On the Road to San Carlos de Bariloche

We started the trip two days ago and somehow it seems a blur. The seats were comfortable but the scenery was pampas forever with the usual guanacos and some ostrich like birds called rhea, funny looking and flightless.

For hundreds of miles nothing moves on the pampas behind the six stands of carefully positioned wire fencing, posts placed every meter. Wooden gates every 50 meters are carefully locked so that the low shrubs can’t escape. Occasionally we spot cows or a sheep outside the barrier, dangerous close to the speeding bus. Icebergs the size of tuna boats float on the lake off to our left, on our right shallow depressions contain water spotted with flocks of flamingoes. Clouds roll between us and the sun sillouetting the brown hills.

UNlike BA there is little garbage, an occasional plastic bag deteriorating from a shrub. The bus driver has started the second of a very poor B soft porn movie, the sound so loud it is hard to read or write. An older Irish lady is scandalized.

We reach Perito Moreno and find our hotel as minimal as the travel agent warned us. Tom finds the metal handle for the lone window in the ash tray next to the bed. But at a local resto we eat an omelet and drink Malbec with the delightful Irish woman, 78 ( looks 60) traveling on her own like us. The next morning early we take a coffee under two shadow box framed collections of arrow heads and bolo balls. Tom is sorry not to have time to explore the caves in the area but we board the bus again for San Carlos Bariloche.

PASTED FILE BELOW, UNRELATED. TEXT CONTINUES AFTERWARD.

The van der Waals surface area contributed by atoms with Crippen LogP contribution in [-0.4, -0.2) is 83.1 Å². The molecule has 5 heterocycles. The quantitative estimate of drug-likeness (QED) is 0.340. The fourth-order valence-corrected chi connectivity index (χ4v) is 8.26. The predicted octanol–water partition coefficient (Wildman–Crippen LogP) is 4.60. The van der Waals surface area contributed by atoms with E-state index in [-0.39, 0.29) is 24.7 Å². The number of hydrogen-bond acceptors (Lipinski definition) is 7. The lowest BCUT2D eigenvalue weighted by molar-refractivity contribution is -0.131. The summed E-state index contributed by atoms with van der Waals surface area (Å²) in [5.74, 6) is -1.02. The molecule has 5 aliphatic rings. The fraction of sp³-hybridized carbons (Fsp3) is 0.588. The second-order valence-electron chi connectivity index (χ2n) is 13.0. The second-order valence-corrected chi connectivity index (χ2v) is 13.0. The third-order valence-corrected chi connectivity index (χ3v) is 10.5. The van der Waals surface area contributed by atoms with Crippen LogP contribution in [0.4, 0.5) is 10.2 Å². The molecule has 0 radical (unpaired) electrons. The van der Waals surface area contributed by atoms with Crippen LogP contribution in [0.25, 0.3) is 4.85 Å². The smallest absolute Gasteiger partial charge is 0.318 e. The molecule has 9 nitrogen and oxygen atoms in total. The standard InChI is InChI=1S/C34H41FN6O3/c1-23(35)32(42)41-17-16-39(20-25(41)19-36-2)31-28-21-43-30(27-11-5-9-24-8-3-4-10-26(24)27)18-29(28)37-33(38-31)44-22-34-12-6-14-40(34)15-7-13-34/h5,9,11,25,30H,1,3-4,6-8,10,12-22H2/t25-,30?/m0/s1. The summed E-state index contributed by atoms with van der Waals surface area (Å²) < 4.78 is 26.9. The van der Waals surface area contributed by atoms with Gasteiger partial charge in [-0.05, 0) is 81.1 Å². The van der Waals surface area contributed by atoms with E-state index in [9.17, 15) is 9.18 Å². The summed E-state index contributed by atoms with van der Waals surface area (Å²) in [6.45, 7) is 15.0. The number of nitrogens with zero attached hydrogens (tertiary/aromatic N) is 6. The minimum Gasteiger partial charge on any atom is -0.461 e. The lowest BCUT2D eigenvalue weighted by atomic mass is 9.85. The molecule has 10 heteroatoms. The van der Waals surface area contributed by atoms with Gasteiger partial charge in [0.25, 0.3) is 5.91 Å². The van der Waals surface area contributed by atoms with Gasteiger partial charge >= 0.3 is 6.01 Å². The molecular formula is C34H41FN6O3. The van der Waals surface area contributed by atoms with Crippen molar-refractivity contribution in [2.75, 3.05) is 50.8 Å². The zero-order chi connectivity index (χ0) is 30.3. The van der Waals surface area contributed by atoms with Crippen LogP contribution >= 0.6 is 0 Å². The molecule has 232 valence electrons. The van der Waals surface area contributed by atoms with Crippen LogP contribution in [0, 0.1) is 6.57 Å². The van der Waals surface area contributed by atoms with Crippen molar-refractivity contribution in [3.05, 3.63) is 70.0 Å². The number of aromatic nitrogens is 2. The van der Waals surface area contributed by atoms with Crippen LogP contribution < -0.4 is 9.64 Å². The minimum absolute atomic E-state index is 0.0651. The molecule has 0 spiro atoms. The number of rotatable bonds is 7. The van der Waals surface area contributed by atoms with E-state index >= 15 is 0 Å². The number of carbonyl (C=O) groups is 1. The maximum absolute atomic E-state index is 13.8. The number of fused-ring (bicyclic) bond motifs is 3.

Along route 40 we find a new four door truck on its side just off the road. The wind shield is smashed, the roof badly dented in. A injured middle aged man with black hair and dark skin lies on his back by two folding chairs. He must have fallen asleep at the wheel.  A striped green and white towel has been anchored on the chairs and is being held over the injured man’s head for shade against the pounding sun. Three cars have stopped. A European looking man in Bermuda shorts scrambles to retrieve papers from the ground and a fanny pack belonging to the driver who can move his hands and speak. A cooler from the trunk is placed under his feet. A woman in tight pants scrambles after more material from the stricken car. Three well dressed children stand by a car carrying an orange surf sailer and a huge black and white panting dog.

The driver of the bus tries to help, then we drive away. An hour later we arrive in town. We never see an ambulance although the driver assures me one will come.


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